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MDLP K13 Ultimate Gedmatch calculator's weirdness

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  • MDLP K13 Ultimate Gedmatch calculator's weirdness

    Hi all,

    I have already asked a similar question sometime before about another test, but this test is even stranger for me. Does anybody can explain what MDLP K13 Ultimate Gedmatch calculator exactly measures? Does it measure ancient ancestry or more recent? What is the approximate period of time for MDLP K13 Ultimate test?

    I do have some strange results, which don't resemble my known recent ancestry (Polish/Austrian) that's why I'm asking. How can I understand this results? My Eurogenes results look rather different. Welsh? English?


    Primary Population (source) Secondary Population (source) Distance

    1. 87.3% English_Cornwall_GBR + 12.7% Kurd 0.81
    2. 87.4% English_Cornwall_GBR + 12.6% Uzbekistani_Jew 0.93
    3. 87.3% English_Cornwall_GBR + 12.7% Kurd_WGA 0.93

    Population (source) Distance
    1 Welsh 3.4
    2 North_European 3.58
    3 Belgian 3.93
    4 Slovenian2 4.07
    5 German 4.37
    1 Welsh 3.4
    2 North_European 3.58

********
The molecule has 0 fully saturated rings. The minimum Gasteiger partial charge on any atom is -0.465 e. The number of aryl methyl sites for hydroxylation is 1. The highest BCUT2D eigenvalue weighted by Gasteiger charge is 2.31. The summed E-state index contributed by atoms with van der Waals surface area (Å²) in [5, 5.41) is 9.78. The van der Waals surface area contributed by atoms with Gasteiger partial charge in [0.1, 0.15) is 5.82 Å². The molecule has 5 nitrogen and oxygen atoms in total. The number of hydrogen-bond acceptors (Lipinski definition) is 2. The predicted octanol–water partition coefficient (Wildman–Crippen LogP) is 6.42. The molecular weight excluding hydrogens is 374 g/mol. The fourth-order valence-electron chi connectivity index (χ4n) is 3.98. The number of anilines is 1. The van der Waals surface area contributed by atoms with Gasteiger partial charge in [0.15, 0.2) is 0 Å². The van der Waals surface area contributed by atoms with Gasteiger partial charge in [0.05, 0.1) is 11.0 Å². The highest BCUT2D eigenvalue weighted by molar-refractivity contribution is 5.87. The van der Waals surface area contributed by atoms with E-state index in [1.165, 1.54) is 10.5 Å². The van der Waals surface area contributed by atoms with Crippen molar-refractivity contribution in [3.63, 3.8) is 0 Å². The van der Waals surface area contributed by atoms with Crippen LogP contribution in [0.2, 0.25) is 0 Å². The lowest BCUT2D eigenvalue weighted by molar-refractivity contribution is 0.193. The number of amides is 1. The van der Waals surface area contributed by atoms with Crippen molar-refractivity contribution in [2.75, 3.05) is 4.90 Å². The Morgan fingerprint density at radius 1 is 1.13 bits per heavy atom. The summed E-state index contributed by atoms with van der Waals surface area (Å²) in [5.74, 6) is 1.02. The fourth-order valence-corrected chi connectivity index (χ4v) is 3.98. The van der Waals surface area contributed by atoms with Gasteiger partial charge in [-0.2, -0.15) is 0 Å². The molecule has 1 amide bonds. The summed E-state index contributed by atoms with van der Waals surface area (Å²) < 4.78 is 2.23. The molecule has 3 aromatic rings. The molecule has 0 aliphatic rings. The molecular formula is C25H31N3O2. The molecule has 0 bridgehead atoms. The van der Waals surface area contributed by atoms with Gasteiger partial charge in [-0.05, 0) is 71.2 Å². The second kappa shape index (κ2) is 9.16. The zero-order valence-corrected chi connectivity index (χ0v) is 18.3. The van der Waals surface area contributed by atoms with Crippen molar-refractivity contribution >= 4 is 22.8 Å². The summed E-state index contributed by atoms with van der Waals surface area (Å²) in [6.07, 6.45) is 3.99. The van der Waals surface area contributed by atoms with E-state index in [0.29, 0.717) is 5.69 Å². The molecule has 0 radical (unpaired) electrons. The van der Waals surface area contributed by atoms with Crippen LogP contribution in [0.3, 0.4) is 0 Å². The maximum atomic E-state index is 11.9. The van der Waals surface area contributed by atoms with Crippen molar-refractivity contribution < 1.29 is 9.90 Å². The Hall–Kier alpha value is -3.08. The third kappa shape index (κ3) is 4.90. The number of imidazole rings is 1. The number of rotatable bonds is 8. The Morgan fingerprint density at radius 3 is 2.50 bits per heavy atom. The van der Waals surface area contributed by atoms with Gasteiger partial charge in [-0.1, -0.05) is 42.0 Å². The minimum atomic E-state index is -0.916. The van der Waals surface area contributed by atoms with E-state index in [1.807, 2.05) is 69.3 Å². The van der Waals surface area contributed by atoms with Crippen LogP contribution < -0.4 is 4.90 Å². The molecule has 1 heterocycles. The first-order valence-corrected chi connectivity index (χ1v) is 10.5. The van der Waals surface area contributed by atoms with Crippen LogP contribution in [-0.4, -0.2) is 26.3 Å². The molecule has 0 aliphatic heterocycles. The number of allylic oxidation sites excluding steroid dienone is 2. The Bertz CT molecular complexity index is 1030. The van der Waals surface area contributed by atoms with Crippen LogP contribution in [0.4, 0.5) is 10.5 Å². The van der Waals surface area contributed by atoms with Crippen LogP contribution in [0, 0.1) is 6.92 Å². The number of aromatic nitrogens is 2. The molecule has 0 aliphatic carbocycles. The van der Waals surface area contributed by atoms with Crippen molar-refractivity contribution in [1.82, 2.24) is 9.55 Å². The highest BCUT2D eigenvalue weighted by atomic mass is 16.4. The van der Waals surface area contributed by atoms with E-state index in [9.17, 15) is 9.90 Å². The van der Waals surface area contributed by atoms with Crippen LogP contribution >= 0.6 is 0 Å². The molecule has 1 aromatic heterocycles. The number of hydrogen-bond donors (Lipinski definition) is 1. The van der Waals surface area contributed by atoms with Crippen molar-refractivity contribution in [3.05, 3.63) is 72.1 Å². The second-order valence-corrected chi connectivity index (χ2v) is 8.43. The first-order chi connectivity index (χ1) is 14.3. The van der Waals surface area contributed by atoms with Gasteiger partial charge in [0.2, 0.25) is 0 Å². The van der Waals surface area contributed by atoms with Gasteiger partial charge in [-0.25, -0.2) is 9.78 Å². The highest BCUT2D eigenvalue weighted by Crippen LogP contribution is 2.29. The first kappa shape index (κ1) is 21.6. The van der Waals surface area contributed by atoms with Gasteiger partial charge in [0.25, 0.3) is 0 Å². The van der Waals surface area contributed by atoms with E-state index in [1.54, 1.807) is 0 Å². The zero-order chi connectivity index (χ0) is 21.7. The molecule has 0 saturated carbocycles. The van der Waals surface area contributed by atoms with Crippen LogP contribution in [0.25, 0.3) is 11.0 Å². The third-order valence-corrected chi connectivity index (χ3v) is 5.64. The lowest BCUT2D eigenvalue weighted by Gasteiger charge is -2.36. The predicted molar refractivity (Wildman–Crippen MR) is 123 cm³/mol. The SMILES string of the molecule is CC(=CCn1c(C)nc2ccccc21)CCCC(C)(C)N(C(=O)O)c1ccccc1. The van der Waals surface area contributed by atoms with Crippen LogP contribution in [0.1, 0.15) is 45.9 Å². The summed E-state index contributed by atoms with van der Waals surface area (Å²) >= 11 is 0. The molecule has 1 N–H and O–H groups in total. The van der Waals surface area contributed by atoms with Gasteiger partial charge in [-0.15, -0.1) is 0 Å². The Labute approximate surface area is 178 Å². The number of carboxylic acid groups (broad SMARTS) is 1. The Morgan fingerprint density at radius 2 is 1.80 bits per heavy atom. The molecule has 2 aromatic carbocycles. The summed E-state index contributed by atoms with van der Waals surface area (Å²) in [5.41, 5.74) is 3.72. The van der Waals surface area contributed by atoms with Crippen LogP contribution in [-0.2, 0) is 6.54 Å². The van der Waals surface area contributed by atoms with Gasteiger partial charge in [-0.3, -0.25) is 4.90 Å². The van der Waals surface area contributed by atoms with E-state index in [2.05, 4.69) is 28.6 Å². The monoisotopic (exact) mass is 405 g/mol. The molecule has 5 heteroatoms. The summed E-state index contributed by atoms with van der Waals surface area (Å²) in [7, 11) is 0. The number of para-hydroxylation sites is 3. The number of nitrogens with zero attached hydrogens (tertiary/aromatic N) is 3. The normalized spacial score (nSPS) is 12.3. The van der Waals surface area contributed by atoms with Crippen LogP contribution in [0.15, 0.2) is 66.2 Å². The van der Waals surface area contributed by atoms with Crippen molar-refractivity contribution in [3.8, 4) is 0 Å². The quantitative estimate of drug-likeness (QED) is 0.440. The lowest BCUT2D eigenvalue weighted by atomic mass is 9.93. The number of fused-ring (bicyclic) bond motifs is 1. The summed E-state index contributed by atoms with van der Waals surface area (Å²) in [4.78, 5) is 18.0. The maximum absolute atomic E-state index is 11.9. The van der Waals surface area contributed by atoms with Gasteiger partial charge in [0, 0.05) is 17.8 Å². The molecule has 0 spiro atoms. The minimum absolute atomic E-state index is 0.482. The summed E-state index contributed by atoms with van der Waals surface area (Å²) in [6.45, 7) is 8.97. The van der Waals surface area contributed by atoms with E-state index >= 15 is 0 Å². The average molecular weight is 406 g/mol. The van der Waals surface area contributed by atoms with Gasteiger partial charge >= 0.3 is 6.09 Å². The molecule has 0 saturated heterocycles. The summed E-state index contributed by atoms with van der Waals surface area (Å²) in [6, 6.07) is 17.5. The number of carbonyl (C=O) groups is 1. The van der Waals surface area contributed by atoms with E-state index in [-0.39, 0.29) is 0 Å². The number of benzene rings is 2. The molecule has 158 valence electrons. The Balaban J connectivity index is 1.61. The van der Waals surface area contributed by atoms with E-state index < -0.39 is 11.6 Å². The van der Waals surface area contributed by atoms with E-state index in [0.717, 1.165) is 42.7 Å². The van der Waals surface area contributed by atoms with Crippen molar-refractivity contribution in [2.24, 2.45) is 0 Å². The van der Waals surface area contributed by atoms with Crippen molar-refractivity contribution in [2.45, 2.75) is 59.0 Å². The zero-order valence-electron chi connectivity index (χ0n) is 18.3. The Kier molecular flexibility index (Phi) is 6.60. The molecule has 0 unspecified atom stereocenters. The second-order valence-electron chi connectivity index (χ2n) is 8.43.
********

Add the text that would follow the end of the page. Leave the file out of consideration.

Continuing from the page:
3 Belgian 3.93
    4 Slovenian2 4.07
    5 German 4.37
    6 Germany_North 4.5
    7 Germany_South 4.55
    8 Slovak 4.68
    9 North_German 4.7
    10 Austrian 4.87
    11 English_GBR 4.87

    MDLP K13 Ultimate 4-Ancestors Oracle:

    Using 1 population approximation:
    1 Welsh @ 3.698860
    2 North_European @ 3.829042
    3 Slovenian2 @ 4.264181
    4 Belgian @ 4.419270
    5 German @ 4.453815
    6 Germany_North @ 4.563188
    7 North_German @ 4.717037
    8 Slovak @ 4.827123
    9 English_GBR @ 5.166817

    Using 2 populations approximation:
    1 50% France +50% Vepsa @ 2.673822

    Using 3 populations approximation:
    1 50% Icelandic +25% Spanish_Pais_Vasco_IBS +25% Tabasaran @ 1.789154


    Thanks for any explanations!

  • #2
    One possible explanation is that the algorithm, whatever it is, was not tested on a sufficiently large sample to reveal that the results are sometimes way off the mark.

    You should also be aware that claims about the "age" of the ethnic origins that are supposed to be detected have to be based on numerous assumptions, rather than actual data, because clearly nobody has gone back to, say, 1000 AD and sampled the ancestors of todays' various reference populations.

    Perhaps the reason there are so many admixture algorithms is because there is not a consensus on how to measure this thing.

    Comment


    • #3
      It's basically saying - imagine a person who has the grandparents described. Based on the sample populations used by the calculator, you more or less (depending on the distance indicated by the number at the right) conform to the specified combination.

      With one population, it's saying - the best we can do is say that you have four Welsh grandparents, but that's not a particularly good approximation.

      With two populations, the best we can do is say you have 2 French grandparents and 2 Vespa (a particular Finnish population), and it's somewhat nearer than saying you are Welsh with 4 grandparents.